He said a young adult who commits a residential burglary at 18 could be punished with jail time. In contrast, a buddy a few months younger who helped do the crime could be detained in juvenile hall but also receive treatment in the community, he said.
The $65-million juvenile hall has space. Only 83 beds were filled early last week, a typical number. That left 337 vacant beds.
The county’s adult jails are filled, but the program is not expected to do much to lower the count. Not only is the age range limited but so are the eligible crimes and the number of offenders now envisioned for the program.
First in Region
In Ventura County and around the state, many juvenile halls were built under the philosophy that large numbers of adolescent offenders belonged in custody.
That changed after research showed locking them up can cause juveniles who commit lower-level offenses to become more deeply involved in crime. Arrests are down, admission standards have tightened, youths are diverted into community-based programs and many stay at home while their cases go through juvenile court.
Ventura would be the first county in Southern California to participate. The Northern California counties of Alameda, Butte, Napa, Nevada and Santa Clara have already joined the pilot.
Those counties were running out of time to get their programs going, but the bill extends the start-up period another two years to 2022.
Officials in Butte County jumped in early, enrolling 32 adults after the initial legislation was signed in 2016. Steven Bordin, probation chief in the county of 230,000, says the program should be adopted around the state.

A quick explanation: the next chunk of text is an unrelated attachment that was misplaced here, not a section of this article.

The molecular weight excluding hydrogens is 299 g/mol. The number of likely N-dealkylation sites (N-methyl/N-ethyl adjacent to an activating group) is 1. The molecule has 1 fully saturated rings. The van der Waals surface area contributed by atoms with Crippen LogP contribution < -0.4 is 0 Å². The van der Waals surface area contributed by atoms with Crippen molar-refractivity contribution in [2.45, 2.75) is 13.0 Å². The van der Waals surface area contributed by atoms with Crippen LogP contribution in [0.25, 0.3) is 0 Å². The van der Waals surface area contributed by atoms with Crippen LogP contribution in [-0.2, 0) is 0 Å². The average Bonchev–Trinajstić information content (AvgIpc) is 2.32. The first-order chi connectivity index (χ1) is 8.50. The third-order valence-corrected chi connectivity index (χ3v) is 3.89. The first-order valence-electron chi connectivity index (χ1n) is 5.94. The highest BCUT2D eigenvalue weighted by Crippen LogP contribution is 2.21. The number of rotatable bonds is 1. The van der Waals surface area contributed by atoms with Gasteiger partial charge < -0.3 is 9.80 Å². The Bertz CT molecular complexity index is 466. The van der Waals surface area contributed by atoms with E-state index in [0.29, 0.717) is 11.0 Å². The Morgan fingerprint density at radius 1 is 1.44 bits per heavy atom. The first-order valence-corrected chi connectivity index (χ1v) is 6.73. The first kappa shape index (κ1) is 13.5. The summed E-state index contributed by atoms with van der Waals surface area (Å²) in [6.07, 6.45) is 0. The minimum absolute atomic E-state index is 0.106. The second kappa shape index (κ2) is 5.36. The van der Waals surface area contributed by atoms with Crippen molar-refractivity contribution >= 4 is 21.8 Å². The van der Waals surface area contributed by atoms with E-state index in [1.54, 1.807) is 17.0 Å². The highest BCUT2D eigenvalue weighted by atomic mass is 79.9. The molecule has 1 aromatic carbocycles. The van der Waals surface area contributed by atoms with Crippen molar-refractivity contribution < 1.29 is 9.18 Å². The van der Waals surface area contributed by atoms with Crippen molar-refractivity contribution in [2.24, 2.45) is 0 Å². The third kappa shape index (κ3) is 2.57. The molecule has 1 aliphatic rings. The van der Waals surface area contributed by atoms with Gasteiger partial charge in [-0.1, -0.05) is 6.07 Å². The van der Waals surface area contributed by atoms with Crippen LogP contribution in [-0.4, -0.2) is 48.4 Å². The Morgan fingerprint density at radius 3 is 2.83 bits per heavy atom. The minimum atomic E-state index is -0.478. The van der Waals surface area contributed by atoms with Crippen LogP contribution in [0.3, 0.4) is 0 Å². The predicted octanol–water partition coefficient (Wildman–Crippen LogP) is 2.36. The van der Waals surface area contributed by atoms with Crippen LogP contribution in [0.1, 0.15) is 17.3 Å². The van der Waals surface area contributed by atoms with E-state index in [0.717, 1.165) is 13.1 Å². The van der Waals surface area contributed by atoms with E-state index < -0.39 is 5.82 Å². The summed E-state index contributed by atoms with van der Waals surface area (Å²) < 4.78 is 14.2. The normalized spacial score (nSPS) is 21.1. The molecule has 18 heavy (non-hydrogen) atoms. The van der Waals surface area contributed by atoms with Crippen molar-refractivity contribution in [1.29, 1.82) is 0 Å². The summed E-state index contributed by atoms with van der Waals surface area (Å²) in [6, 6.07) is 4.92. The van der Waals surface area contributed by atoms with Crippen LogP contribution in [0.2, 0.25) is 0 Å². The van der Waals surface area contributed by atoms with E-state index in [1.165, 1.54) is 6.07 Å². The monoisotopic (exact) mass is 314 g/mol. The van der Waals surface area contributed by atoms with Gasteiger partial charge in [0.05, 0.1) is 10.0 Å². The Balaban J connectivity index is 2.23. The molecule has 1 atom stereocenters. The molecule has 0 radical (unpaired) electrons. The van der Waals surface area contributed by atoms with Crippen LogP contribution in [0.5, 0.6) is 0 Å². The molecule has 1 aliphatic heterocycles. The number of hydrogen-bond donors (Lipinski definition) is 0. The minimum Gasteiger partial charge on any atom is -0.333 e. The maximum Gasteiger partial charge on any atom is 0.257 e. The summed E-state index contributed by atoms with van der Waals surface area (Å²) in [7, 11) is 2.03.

“This has the potential to divert young persons out of the adult system, give them the opportunity to succeed in life and get rid of that felony,” he said.
Of the five adults who have graduated, none has reoffended and all remain employed, he said.
Each adult is assessed to determine the barriers they face and how to get past them, typically through drug treatment, mental health services and education.
Bordin said the participants don’t stay in the juvenile facility long. The goal is to move them out of the juvenile facility within two months and back home with their parents or into a sober living home while they go through the program.
“Everybody is employed or going to school,” he said. “Nobody is just sitting around.”
Team Would Iron out Details
Officials in the Ventura County criminal justice system support the idea, but an implementation team would still need to work out the details. The panel must include representatives from the courts, the Sheriff’s Office, the District Attorney’s Office, the Public Defender’s Office, the Board of Supervisors, health and human services agencies and a youth advocacy group.
District Attorney Greg Totten sees the potential for the young adults, but also the need for the team to agree on the scope of the program and who will qualify for it.